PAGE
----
Libya and Nigeria hope to restart exports that could add substantially to the global glut

Both the IEA and OPEC pushed out their forecasts for market balance this week as supply continues to prove resistant to the drop in crude oil prices. Even more crude oil could come back to the market from Libya and Nigeria in coming days, however, making market balance an even more distant reality.

Libya’s state oil company said Wednesday that it plans to resume crude sales from the ports of Ras Lanuf, Es Sider and Zueitina, potentially bringing 300 MBOPD back to markets. In Nigeria, Exxon Mobil (ticker: XOM) is believed to be ready to resume shipments of Qua Iboe crude, the country’s biggest export grade, which averaged about 340 MBOPD in shipments last year. On top of that, a second Nigerian grade operated by Royal Dutch Shell (ticker: RDSA) is scheduled to restart about 200 MBOPD of flow within days.

All told, the two countries could add more than 800 MBOPD back into the market, reports Bloomberg.

It remains to be seen if the two OPEC members can deliver

Crude oil shipments from both Libya and Nigeria have been under force majeure due to a civil war and militant attacks on infrastructure, respectively. Libya has made pledges in the past to restart production from its ports, all of which have proved unsuccessful, but the national oil company does have a deal with Khalifa Haftar, the commander of the forces who took control of Es Sider and Ras Lanuf, on their side this time.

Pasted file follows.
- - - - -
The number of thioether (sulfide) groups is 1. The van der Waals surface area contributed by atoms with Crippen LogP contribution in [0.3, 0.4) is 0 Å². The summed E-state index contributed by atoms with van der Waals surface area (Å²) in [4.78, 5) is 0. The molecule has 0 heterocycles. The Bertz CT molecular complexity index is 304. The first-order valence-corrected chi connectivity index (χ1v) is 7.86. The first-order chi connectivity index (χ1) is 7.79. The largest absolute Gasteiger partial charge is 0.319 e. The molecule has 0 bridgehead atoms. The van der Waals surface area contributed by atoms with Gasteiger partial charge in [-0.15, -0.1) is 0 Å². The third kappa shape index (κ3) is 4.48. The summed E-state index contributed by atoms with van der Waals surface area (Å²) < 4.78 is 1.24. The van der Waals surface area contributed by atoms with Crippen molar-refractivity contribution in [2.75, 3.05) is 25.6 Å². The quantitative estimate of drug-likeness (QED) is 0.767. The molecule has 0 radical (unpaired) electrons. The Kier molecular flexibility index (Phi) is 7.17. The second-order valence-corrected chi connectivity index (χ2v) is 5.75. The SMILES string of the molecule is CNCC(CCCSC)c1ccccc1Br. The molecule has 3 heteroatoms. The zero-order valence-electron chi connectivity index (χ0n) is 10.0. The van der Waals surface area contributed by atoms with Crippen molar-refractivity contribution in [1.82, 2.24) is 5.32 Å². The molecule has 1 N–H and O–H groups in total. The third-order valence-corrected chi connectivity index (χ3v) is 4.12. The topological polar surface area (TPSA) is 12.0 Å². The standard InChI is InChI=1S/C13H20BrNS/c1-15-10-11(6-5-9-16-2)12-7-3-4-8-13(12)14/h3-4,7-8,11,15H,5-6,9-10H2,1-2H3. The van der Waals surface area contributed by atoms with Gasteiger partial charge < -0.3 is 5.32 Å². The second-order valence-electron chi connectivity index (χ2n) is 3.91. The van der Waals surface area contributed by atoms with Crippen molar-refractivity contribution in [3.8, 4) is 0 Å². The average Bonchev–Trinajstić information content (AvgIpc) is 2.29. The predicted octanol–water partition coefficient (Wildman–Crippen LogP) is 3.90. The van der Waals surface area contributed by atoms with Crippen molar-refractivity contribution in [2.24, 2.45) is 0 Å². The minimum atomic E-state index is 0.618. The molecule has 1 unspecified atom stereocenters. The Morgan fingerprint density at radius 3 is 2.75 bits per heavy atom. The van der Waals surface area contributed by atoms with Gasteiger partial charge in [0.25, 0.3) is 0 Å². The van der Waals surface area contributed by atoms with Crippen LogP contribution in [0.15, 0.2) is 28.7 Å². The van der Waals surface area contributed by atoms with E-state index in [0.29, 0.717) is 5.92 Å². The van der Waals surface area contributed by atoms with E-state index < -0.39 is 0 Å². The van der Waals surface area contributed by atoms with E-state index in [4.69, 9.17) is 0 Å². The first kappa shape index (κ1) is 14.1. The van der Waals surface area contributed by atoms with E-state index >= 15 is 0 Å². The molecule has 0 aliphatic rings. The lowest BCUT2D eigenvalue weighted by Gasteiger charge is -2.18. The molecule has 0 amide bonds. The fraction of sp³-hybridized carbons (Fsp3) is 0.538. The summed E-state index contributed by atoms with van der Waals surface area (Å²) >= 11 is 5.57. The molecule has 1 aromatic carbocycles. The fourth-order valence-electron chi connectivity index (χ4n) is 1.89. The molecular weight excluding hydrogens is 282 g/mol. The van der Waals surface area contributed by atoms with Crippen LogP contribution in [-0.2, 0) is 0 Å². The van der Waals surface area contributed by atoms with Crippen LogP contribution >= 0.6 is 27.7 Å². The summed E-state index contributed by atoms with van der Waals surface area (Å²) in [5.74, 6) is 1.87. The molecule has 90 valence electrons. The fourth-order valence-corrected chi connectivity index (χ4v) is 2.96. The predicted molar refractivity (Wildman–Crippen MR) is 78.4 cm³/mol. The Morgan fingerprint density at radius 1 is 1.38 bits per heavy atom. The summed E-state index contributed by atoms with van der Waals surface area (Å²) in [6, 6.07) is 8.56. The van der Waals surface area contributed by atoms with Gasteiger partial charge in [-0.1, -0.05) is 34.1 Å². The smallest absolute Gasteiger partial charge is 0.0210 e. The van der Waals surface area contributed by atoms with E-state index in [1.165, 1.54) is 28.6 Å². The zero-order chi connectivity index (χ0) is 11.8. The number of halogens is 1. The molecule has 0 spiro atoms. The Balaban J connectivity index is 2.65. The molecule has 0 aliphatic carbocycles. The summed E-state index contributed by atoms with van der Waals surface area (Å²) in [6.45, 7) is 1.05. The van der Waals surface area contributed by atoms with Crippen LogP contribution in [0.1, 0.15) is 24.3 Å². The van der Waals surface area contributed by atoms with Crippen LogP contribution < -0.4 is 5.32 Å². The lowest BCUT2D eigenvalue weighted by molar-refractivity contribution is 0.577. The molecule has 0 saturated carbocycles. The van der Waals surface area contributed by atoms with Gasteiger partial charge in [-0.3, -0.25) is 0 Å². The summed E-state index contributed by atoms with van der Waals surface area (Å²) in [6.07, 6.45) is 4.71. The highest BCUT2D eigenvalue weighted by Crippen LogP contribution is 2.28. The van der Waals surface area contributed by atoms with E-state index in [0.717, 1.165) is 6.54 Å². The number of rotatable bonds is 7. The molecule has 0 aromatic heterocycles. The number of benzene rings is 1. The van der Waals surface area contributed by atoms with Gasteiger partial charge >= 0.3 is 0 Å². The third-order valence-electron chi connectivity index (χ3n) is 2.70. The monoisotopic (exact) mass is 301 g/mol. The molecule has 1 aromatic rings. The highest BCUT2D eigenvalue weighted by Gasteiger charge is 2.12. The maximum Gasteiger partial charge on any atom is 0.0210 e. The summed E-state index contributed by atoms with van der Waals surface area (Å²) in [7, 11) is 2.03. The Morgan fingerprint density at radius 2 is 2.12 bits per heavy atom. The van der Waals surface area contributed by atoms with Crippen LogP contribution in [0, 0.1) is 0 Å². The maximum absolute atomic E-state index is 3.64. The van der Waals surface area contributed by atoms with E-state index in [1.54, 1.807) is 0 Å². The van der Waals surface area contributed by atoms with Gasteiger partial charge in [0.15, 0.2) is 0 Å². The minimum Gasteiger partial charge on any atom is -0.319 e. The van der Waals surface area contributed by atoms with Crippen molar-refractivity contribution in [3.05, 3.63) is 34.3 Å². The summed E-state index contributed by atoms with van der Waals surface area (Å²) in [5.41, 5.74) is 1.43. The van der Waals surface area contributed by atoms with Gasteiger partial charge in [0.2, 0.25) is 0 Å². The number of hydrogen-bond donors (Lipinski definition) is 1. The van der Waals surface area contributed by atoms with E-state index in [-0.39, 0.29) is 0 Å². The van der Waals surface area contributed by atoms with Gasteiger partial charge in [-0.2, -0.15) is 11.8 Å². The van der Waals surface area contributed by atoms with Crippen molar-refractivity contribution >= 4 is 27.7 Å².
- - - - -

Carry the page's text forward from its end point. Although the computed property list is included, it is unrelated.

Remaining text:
In Nigeria, sources report that Exxon has filled storage facilities at its Qua Iboe export terminal in Nigeria, and is awaiting government clearance to resume shipments. Exxon has declined to provide a timeline for a restart at those facilities, however, and said that a force majeure still stands.

Increased production could complicate OPEC meeting

The potential return of more oil to the market could make OPEC’s attempts to normalize oil prices more difficult. The group is set to meet in Algeria later this month to discuss a possible output freeze. Saudi Arabia and Russia have agreed to work together in order to stabilize oil prices, but an influx of oil from OPEC members could make it more difficult for the group to meet its own quotas.

EIA has oil under $50 through 2017

Yesterday the U.S. EIA put out its annual energy outlook, saying its models show prices under $50 through 2017. “Total U.S. oil production in the AEO2016 Reference case falls from 9.4 million barrels per day (b/d) in 2015 to 8.6 million b/d in 2017.

“After 2017, the total production grows to 11.3 million b/d in 2040 as real (2016 dollars) crude oil prices recover from an annual average of less than $50/barrel (b) in 2017 to more than $130/b in 2040.”

OPEC production continues to rise as prices fall

“If you have some restart of Nigeria and some restart of Libya, then the rebalancing gets pushed even further out,” Olivier Jakob, managing director at Petromatrix GmbH, said. “It complicates matters a lot before the meeting in Algeria.”

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